Ch. 16: Containing the Menace.
DeanAcheson the moving force behind the Truman Doctrine, inspired by the crisisover Greece, then the Marshall Plan (87-92). Stalin regards this as a declarationof economic warfare, and the Iron Curtaindescends (92-94).
Ch. 17: Neither Rain, Nor Snow, NorSleet, Nor Fog.
The Berlin airlift, June1948-May 1949 (94-99).
Ch. 18: Stalin Gets His Bomb.
Aug.29, 1949: successful Soviet atom bombtest (99-102). It ends the U.S. debate onbuilding the hydrogen bomb, detonatedNov. 1, 1952; Soviets do likewise on Nov.22, 1955 (102-03).
Ch. 19: The Consequences of Delusion.
Kennan, who regretted theexaggerations of his Long Telegram, is jettisoned in favor of Paul Nitze, theauthor of NSC-68, and the "delusion that[U.S. statesmen] faced an internationalCommunist conspiracy" (106) wasinstitutionalized (104-07). "In retrospect,one wonders why they clung so long totheir delusion" (107).
Ch. 20: Good Intentions Gone Awry.
Hall and his friend Saville Sax eludesdetection as Soviet spies (108-11). Butthey "may have helped to bring on theKorean war" (111; 111-13). By causingthe U.S. to quadruple its military budget,the Korean war is "a strategic disaster forStalin" (114; 113-14).
BOOK III: THE PERILS OF ANAPPRENTICESHIPCh. 21: Hap Arnold's Legacy.
Arnoldchooses Theodore von Kárman of Caltechto lead a team to interview Germanscientists after the war, then on hisrecommendation has a new AirEngineering Development Center createdat Tullahoma, TN, where German windtunnels were installed (117-24).
Ch. 22: Getting Organized.
Schrieverhelps Jimmy Doolittle convince Gen. HoytVandenburg (brother of the influentialsenator, Arthur Vandenburg) to supportthe creation of a separate R& D unit(124-29).
 
Ch. 23: Bomber Leader.
Curtis LeMay:his firebombing of Japan in WWII makeshim the preeminent combat leader of theU.S. Air Force with an assignment torenovate the Strategic Air Command(SAC), which by December 1951 had144,525 officers and men, 1,186 aircraft,including 30 B-36s 550 B-29s and B-50s(130-38). All of the USSR is within itsreach and SAC became "the centerpieceof America's national strategy" (139;138-40). "The strategy entailedpreviously unimaginable civiliancasualties, but this does not seem tohave bothered anyone in authority. Theprospect certainly did not bother LeMay"(140; 140-42).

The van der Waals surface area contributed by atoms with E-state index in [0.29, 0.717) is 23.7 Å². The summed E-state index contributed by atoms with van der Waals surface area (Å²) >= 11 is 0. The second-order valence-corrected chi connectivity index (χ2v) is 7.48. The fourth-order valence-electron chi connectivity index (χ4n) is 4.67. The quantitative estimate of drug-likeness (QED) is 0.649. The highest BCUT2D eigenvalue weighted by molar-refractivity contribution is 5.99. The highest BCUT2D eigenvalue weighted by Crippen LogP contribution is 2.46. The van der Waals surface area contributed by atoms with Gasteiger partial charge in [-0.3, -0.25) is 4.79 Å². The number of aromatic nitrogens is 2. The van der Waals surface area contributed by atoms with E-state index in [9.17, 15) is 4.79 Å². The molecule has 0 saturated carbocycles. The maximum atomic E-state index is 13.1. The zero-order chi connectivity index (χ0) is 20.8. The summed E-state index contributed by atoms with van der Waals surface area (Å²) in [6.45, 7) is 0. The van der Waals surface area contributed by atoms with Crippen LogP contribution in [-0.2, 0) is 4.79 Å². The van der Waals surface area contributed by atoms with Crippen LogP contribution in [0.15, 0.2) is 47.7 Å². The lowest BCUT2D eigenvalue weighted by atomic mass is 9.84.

Ch. 24: Into the Lion's Den.
Schrievermakes a bad first impression on LeMay(142-43). Made arrogant by power,LeMay proposes the military abandonconventional weapons and use
only 
nuclear weapons (144-46). "Pressurefrom LeMay was to be the major impetusin driving the yield of the Americanstockpile of nuclear warheads up to therecord 10,491 megatons peak it was toreach in 1960" (147). LeMay seems notto have understood that nuclear weaponswere more than bigger bombs (148-51).
Ch. 25: Moscow Opts for Rockets.
 The Soviet Union decided to rely onICBMs to deliver its nuclear warheads(152-55).
Ch. 26: A Nuclear Reactor in the Sky.
Between 1945 and 1961, the U.S. spendsmore than $7bn on a futile quest for aLeMay-backed nuclear-poweredsupersonic bomber; Schriever confrontsLeMay with its technical impossibility(156-59).
Ch. 27: Low-Level Tactics and theFlying Boom.
Confrontation with LeMayover midair-fueling techniques (160-66).
Ch. 28: The Last Tangle and anAmbush.
Further struggles with LeMayover the successor to the B-52 (both theSchriever-favored HB-X and the LeMay-favored B-70 Valkyrie were neverproduced; as of 2009, the B-52, firstproduced in 1955, is still flying) (166-72).In 1953 Schriever is promoted tobrigadier general and evades LeMay'seffort to have him ordered to Korea (172-73).
BOOK IV: STARTING A RACECh. 29: Seeking Scientific Validation.
 The quest for an ICBM-based nuclearforce begins with an idea of Schriever'sin March 1953 when John von Neumannand Edward Teller (both Hungarians) toldhim that by 1960 a hydrogen bombweighing less than a ton can be built(down from 82 tons for the first hydrogenbomb) (177-79). On his own initiative,Schriever visits von Neumann at theInstitute for Advanced Study in Princeton,where by chance he meets AlbertEinstein (179-81).
Ch. 30: When Hungary Was Mars.
 John von Neumann (1903-1957), amathematical genius and a Cold Warultra-hawk from a wealthy and prominentfamily ruined in the aftermath of theRussian Revolution (181-88).
Ch. 31: A Fascination withExplosions.
Von Neumann's personalityand enthusiasm for military collaboration(188-94).
Ch. 32: Finding an Ally.
Schrieverfinds an ally in his quest for an ICBMforce in Trevor Gardner (along withVincent Ford, his asst.); Gardner, aneccentric special asst. to the secretary of the air force for research anddevelopment, persuades Sec. of DefenseCharlie Wilson to review missile projects(194-200).
Ch. 33: Marshaling the Expertise.
Simon Ramo and Dean Wooldridge of Hughes Aircraft, who go on to found